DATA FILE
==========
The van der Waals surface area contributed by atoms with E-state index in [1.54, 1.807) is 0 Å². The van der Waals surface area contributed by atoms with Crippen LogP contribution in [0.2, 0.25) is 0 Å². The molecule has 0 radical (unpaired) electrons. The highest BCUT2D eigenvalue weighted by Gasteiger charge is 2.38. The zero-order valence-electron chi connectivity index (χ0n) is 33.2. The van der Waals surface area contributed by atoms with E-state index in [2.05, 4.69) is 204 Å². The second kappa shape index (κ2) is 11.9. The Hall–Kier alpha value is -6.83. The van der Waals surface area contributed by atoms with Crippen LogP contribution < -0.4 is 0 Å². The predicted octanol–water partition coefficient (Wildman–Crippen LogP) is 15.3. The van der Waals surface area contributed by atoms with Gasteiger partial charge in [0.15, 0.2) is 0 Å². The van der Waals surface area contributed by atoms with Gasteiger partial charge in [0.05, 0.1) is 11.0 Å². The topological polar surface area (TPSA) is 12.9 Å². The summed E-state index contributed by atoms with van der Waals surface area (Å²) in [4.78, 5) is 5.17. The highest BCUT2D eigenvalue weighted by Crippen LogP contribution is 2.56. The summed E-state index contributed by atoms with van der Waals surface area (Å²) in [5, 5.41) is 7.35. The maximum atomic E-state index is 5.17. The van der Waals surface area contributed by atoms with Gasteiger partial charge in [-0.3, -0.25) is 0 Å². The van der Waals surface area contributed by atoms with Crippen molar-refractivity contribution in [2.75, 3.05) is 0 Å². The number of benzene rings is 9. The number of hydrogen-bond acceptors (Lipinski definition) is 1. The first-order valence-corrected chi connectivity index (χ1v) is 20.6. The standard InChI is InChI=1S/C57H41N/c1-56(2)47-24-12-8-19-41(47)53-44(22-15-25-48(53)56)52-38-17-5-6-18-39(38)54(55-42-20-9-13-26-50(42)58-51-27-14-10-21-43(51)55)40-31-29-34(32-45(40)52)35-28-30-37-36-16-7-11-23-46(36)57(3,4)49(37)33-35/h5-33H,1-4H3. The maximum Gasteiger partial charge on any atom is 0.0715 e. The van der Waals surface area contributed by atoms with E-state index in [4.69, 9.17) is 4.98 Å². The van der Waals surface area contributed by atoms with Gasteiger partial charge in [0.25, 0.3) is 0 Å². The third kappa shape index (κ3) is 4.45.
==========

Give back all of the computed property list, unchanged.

The van der Waals surface area contributed by atoms with E-state index in [1.54, 1.807) is 0 Å². The van der Waals surface area contributed by atoms with Crippen LogP contribution in [0.2, 0.25) is 0 Å². The molecule has 0 radical (unpaired) electrons. The highest BCUT2D eigenvalue weighted by Gasteiger charge is 2.38. The zero-order valence-electron chi connectivity index (χ0n) is 33.2. The van der Waals surface area contributed by atoms with E-state index in [2.05, 4.69) is 204 Å². The second kappa shape index (κ2) is 11.9. The Hall–Kier alpha value is -6.83. The van der Waals surface area contributed by atoms with Crippen LogP contribution < -0.4 is 0 Å². The predicted octanol–water partition coefficient (Wildman–Crippen LogP) is 15.3. The van der Waals surface area contributed by atoms with Gasteiger partial charge in [0.15, 0.2) is 0 Å². The van der Waals surface area contributed by atoms with Gasteiger partial charge in [0.05, 0.1) is 11.0 Å². The topological polar surface area (TPSA) is 12.9 Å². The summed E-state index contributed by atoms with van der Waals surface area (Å²) in [4.78, 5) is 5.17. The highest BCUT2D eigenvalue weighted by Crippen LogP contribution is 2.56. The summed E-state index contributed by atoms with van der Waals surface area (Å²) in [5, 5.41) is 7.35. The maximum atomic E-state index is 5.17. The van der Waals surface area contributed by atoms with Gasteiger partial charge in [-0.3, -0.25) is 0 Å². The van der Waals surface area contributed by atoms with Crippen molar-refractivity contribution in [2.75, 3.05) is 0 Å². The number of benzene rings is 9. The number of hydrogen-bond acceptors (Lipinski definition) is 1. The first-order valence-corrected chi connectivity index (χ1v) is 20.6. The standard InChI is InChI=1S/C57H41N/c1-56(2)47-24-12-8-19-41(47)53-44(22-15-25-48(53)56)52-38-17-5-6-18-39(38)54(55-42-20-9-13-26-50(42)58-51-27-14-10-21-43(51)55)40-31-29-34(32-45(40)52)35-28-30-37-36-16-7-11-23-46(36)57(3,4)49(37)33-35/h5-33H,1-4H3. The maximum Gasteiger partial charge on any atom is 0.0715 e. The van der Waals surface area contributed by atoms with E-state index in [4.69, 9.17) is 4.98 Å². The van der Waals surface area contributed by atoms with Gasteiger partial charge in [0.25, 0.3) is 0 Å². The third kappa shape index (κ3) is 4.45.